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Perspective ARTICLE

Front. Hum. Neurosci., 03 September 2015 | https://doi.org/10.3389/fnhum.2015.00487

Constructing optimal experience for the hospitalized newborn through neuro-based music therapy

  • 1Music Therapy, Temple University, Philadelphia, PA, USA
  • 2Sensory Experience in Early Development, Murdoch Childrens Research Institute, Melbourne, VIC, Australia
  • 3School of Music, University of Kansas, Lawrence, KS, USA
  • 4Department of Psychology, Goldsmiths, University of London, New Cross London, UK
  • 5Center for Music in the Brain, Department of Clinical Medicine, Aarhus University and The Royal Academy of Music Aarhus/Aalborg, Aarhus, Denmark

Music-based intervention for hospitalized newborn infants has traditionally been based in a biomedical model, with physiological stability as the prime objective. More recent applications are grounded in other theories, including attachment, trauma and neurological models in which infant, parent and the dyadic interaction may be viewed as a dynamic system bound by the common context of the neonatal intensive care unit (NICU). The immature state of the preterm infant’s auditory processing system requires a careful and individualized approach for the introduction of purposeful auditory experience intended to support development. The infant’s experience of an unpredictable auditory environment is further compromised by a potential lack of meaningful auditory stimulation. Parents often feel disconnected from their own capacities to nurture their infant with potentially life-long implications for the infant’s neurobehavioral and psychological well-being. This perspectives paper will outline some neurological considerations for auditory processing in the premature infant to frame a premise for music-based interventions. A hypothetical clinical case will illustrate the application of music by a music therapist with an infant and family in NICU.

Introduction

The premature infant brain exhibits a distinctive type of white matter injury, affecting the cerebral white matter, thalamus, basal ganglia, cerebral cortex, brainstem and cerebellum (Volpe, 2009). Regional brain volumes acquired from children, aged 8 years, who were born preterm, show differences across a number of cortical and subcortical brain regions (sensorimotor, premotor, mid-termporal, occipto-parietal, basal ganglia, cerebellum, hippocampus, corpus callosum) several of which correlate with poorer cognitive outcomes (full-scale, verbal and performance IQ scores; Peterson et al., 2000). While such an abnormal neurological profile will have profound consequences for subsequent neuronal and cognitive development, this may be mitigated, at least in part, by providing the most conducive environment for promoting neurological development, given the established role of experience and environment in shaping brain structure and function (van Praag et al., 2000). The present article argues that music-based interventions, grounded in multi-faceted theories, can play a role in optimizing the experience and environment of the preterm infant, particularly when implemented by a music therapist and working alongside parents.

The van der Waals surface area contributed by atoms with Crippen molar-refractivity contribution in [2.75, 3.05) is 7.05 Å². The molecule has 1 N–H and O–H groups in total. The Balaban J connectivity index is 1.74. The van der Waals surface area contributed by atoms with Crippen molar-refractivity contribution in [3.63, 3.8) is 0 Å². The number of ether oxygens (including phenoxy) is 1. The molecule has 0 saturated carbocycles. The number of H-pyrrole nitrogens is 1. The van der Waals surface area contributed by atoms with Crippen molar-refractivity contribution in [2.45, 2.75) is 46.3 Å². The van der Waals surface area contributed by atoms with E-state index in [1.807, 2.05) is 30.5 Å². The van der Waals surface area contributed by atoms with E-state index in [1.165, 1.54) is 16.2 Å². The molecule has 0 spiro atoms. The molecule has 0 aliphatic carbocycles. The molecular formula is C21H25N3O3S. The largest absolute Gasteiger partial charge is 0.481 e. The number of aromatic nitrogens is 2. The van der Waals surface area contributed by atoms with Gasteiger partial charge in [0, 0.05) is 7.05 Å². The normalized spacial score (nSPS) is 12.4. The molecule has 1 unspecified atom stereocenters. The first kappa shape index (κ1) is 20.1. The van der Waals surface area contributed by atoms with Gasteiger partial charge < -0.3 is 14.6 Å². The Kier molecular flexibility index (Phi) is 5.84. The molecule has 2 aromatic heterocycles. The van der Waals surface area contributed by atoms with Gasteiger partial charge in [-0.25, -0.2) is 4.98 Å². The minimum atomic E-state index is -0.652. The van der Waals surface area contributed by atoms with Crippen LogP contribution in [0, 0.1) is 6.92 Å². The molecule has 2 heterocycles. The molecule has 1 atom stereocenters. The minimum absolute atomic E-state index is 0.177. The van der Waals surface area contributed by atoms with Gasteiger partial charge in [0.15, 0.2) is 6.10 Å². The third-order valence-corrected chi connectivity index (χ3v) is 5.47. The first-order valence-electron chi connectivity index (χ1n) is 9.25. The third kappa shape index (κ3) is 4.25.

The environment in which a premature infant is cared for is highly atypical when compared to that of a term infant born without medical complications. Certain aspects of the “normal” environment are missing: opportunities for predictable sensory stimulation as well as for social interaction (including directed linguistic input). Other aspects are uniquely present in the neonatal intensive care unit (NICU): high levels of unpredictable noise, impinging upon an auditory system that is normally “protected” by the attentuating maternal tissues, as well as frequent invasive procedures. Infants are frequently startled, sleep is disrupted, and physiological profile is unstable (Graven, 2000). While the NICU environment is doubtless key to survival, it nonetheless constitutes a considerable source of stress for the preterm infant (Newnham et al., 2009). While we might assume that even the preterm brain will exhibit some resilience to this, owing to the presence of the fast acting sympathetic-adrenal system, as well as the slower acting hypothamalic-pituitary-adrenal axis (HPA), current research suggests that the impact of prolonged or excessive stress has the potential to result in a dysregulated response to future stressors, as well maladaptive changes in the hippocampus, prefrontal cortex and amygdala—areas which are important for learning, decision making and emotion regulation (Radley and Morrison, 2005).

The removal of noise alone is now considered an inadequate response to the traditional problem of inappropriate auditory stimulation in the NICU (Jobe, 2014). While attention to reducing noise is necessary, equal attention must be given to the creation of meaningful auditory stimulation (Rand and Lahav, 2013). Compared to other environmental sounds, musical sound waves have organized structural characteristics of pitch, dynamics, timbre and harmony. Thus, once noise has been reduced, carefully selected music can be used as an environmental stimulus within the recommended decibel levels for stimulation (45–50 dBA). For the infant to detect the music it will need to be sufficiently loud or have frequencies or timbres which distinguish it from the ambient environment (Dearn and Shoemark, 2014). Guiding principles to consider in terms of musical characteristics include predictable patterns in rhythm, melody, and phrasing (Trehub and Trainor, 1990; Gray and Philbin, 2004), sparse gradual changes in tempo in a lullaby style (Trainor, 1996; Rock et al., 1999), consonance (Trainor et al., 2002), smooth melodic contours (Unyk et al., 1992) and an absence of harmonies (Janata et al., 2002; Gray and Philbin, 2004; Siddiqui et al., 2008). While full-term and older infants attend to higher pitches (Trehub and Trainor, 1990; Trehub, 2001), the premature infant’s auditory development may be better suited to lower pitches (Graven and Browne, 2008). However, it is essential for the characteristics of the music to be explicitly tailored and adjusted to the infants needs (Hanson-Abromeit, 2015) as well as to acknowledge the preferences of the family to ensure a culturally acceptable and useful stimulus formulated for their family functioning. Thus the individualized application of music requires a relationship between music therapist, infant and family, which differentiates it from other music-based approaches where music may be a more standardized stimulus.